Skip to main content

Full text of "Tangier - 1680 : The diary of Sir James Halkett"

See other formats

'^/j%^^^  ■■■;  v" 




,  1  •   ...  ■". 

1  ^ .  '  ■■  If . 

f        S-^  ^:^':i^.^>^. 


DECEMBER,    1922. 

Special  Numbbk 


The    Royal    United    Service    Institution,    Whitehall,    S.W. 

Printed  and  sold  by  Sir  W.  C.  Leng  &  Co.,  Ltd.,  Sheffield. 

To  be  obtained  through  all  booksellers. 


The  Viscount  Dillon,  C.H.,  F.S.A. 

Vice-Presidents  . 
Major-Gen.  Sir  V.  A.  Couper,  K.C.B. 
Major-Gen.  Sir  Webb  Gillman,   K.C..\1.( 
Major-Gen.  Sir  W.  H.  Anderson,  K.C.B. 
The  Kon.  J.  W.  Fortescue,  C.V.O. 
Colonel  C.  Field. 


Lieut.-Ct)l.  Sir  Arthur  Leetham,  Kt.,  CM. 

W.  Y.  Baldry,  Esq. 

Lieut.-Col.  Lewis  Butler. 

Capt.  L.  S.  Challis,  T.D. 

Major  A.  C.  Chamier. 

Brig.-Gen.  J.  E.  Edmonds,  C.13.,   ( M.c;. 

Col.  G.  Frend,   C.B.,   M.K.W. 

Lieut.-Col.  J.  H.  Leslie  (Hon.  Editor). 

Sir  Charles  Oman,  K.B.E..  \1.1\ 

Major  C.  S.  Owen. 

Major  H.  G.  Parkyn,  O.B.E. 

A.  S.  White,  Esq.  (Hon.  Sec). 


OF     THE 

Society  of  Army  Historical  Research 

Vol.  I.  DECEMBER,    1922.  Special  No. 

•      !•%«;••  * 

TANGIER— 1680.  f*   ,,  :    :::•:*;::; 

The  Diary  of  Sir  James  iHalkett. 

With  an  Introduction  and  Notes  by  Captain  H.  M.  McCance. 


This  manuscript  diary  belongs  to  the  Library  of  the  Society  of 
Writers  to  H.M.  Signet,  in  Edinburgh,  by  whom  permission  to  repro- 
duce has  been  kindly  given. 

It  is  the  Diary  kept  by  Sir  James  Halkett,  Major  in  Dumbarton's 
Regiment,  now  "The  Royal  Scots  (The  Royal  Regiment),"  in  the 
year  1680,  at  Tangier,  and  must  be  one  of  the  earliest  specimens  of  a 
War  Diary. 

The  size  of  the  volume  is  8f"  by  6J".  It  has  a  title  page,  the 
verso  of  which  is  blank ;  there  are  40  pages  of  manuscript,  and  a  blank 
leaf  at  the  end. 

The  narrative  ends  abruptly  and  seems  never  to  have  been  com-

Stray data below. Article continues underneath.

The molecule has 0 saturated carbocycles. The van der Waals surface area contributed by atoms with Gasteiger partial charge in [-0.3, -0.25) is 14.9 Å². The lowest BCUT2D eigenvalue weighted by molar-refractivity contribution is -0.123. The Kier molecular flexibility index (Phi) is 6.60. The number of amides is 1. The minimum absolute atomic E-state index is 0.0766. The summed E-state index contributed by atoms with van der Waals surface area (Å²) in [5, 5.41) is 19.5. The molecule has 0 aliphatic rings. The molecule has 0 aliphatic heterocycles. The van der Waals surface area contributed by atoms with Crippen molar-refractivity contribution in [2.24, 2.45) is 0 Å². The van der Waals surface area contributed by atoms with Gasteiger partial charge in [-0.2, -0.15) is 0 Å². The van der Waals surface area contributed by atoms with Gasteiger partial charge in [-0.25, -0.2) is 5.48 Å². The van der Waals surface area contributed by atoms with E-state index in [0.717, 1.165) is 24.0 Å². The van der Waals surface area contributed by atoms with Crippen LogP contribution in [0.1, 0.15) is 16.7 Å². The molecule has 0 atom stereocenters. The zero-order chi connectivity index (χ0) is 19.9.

pleted by  Sir  James,  probably  owing  to  his  death  in  October,  1684, 
shortly  after  his  return  to  England. 

It  seems  not  to  have  been  known  to  Miss  Routh,  as  it  is  not 
included  in  the  very  complete  list  of  books,  pamphlets,  etc.,  on  Tangier, 
given  in  her  book  Tangier,   166 1 — 1684. 

Tangier  had  been  in  possession  of  the  English  since  1661,  and 
Halkett  had  served  there  when  the  Earl  of  Teviot  was  Governor, 
1663-4.  I"  1680,  in  response  to  urgent  appeals  from  the  Governor  for 
re-inforcements,  4  companies  of  Dumbarton's  Regiment  were 
dispatched  from  Ireland  in  H.M.  ships  "James,"  "Swan,"  and 
"Garland,"  arriving  at  Tangier  on  4  April,  in  time  for  the  severe 
engagements  with  the  Moors  in  April  and  May.  These  were  followed 
by  12  more  Companies  in  H.M.  ships  "Ruby,"  "Phoenix,"  "Gar- 
land,"   and    "  Guernsey,"    which    arrived    on    30    July,    under    the 


2  TANGIER — l6So. 

command  of  "the  valorous  Hackett,  Major  to  that  renowned  regiment 
of  the  Earle  of  Dunbarton  "  (Ross),  who  further  describes  the  men  of 
Dumbarton's  as  "  of  approved  valour,  whose  fame  echoed  the  sound 
of  the  glorious  actions  and  achievements  in  France  and  other  nations, 
leaving  behind  them  a  report  of  their  glorious  victories  wherever  they 
came  both  at  home  and  abroad ;  every  place  witnessing  and  giving 
large  testimony  to  their  renown."  The  logs  of  the  "  Ruby  "  and 
"Phoenix"  are  now  in  the  Public  Record  Office,  London,  and  give 
interesting  details  of  the  Companies  and  their  experiences  during  the 

Four  independent  Companies,  from  Ireland,  were  added  to 
•  Dumbar-tpp'^-idj  and  the  whole  were  temporarily  formed  into  a  regiment 
■in  tv/o  battalions,  under  Halkett,  and  ordered  to  take  precedence  as 
JDitra;bartpn;s^."  that  is  to  say,  next  after  the  Guards." 
"  '  Thesfe' "Companies  of  Dumbarton's  took  part  in  all  the  subsequent 
fighting,  remaining  in  garrison  at  Tangier  till  1684,  when  the  place 
was  abandoned. 

Halkett,  and  other  Officers  in  the  regiment  are  mentioned  in 
"  A  proper  new  Ballad,  entitled  *  The  Granadeers  Rant,'  "  published 
in  1681,  one  verse  of  which  is  here  given  :  — 

There's  Hacket,  Hume  and  Hodge, 

Hey  boyes,  ho  boyes ; 
There's  Hacket,   Hume  and  Hodge,  ho ! 
There's  Hacket,  Hume  and  Hodge, 
In  Charles's  Fort  shall  lodge, 

Hey  the  brave  Granadeer§,  ho ! 

A  series  of  pictures  by  Stoop  at  Patshull,  in  possession  of  Lord 
Dartmouth,  depict  several  episodes  of  the  period  at  Tangier.  In  one, 
the  interesting  figures  of  four  pipers,  evidently  of  Dumbarton's,  are 
to  be  seen  playing  on  the  Mole  during  its  destruction,  prior  to  the 
embarkation  for  home. 

Dumbarton's  embarked  in  H.M.  ships  "  Henrietta,"  "  Oxford," 
"  Foresight,"  "Dragon,"  and  "  Grafton."  Again  interesting  details 
of  the  voyage  can  be  gleaned  from  the  logs.  The  Captain  of  the 
"  Henrietta  "  notes  how,  on  meeting  a  French  man-of-war.  he  "  fired 
two  shot  to  make  her  strike  sails." 

Halkett's  Diarv  is  of  great  regimental  interest  to  The  lioyal  Scots, 
being  a  detailed  account  by  one  of  its  earliest  Commanding  Officers, 
of  the  Regiment's  first  active  service  abroad,  since  its  final  return  to 
England  from  France  in  1678.  In  the  words  of  the  Regimental  Records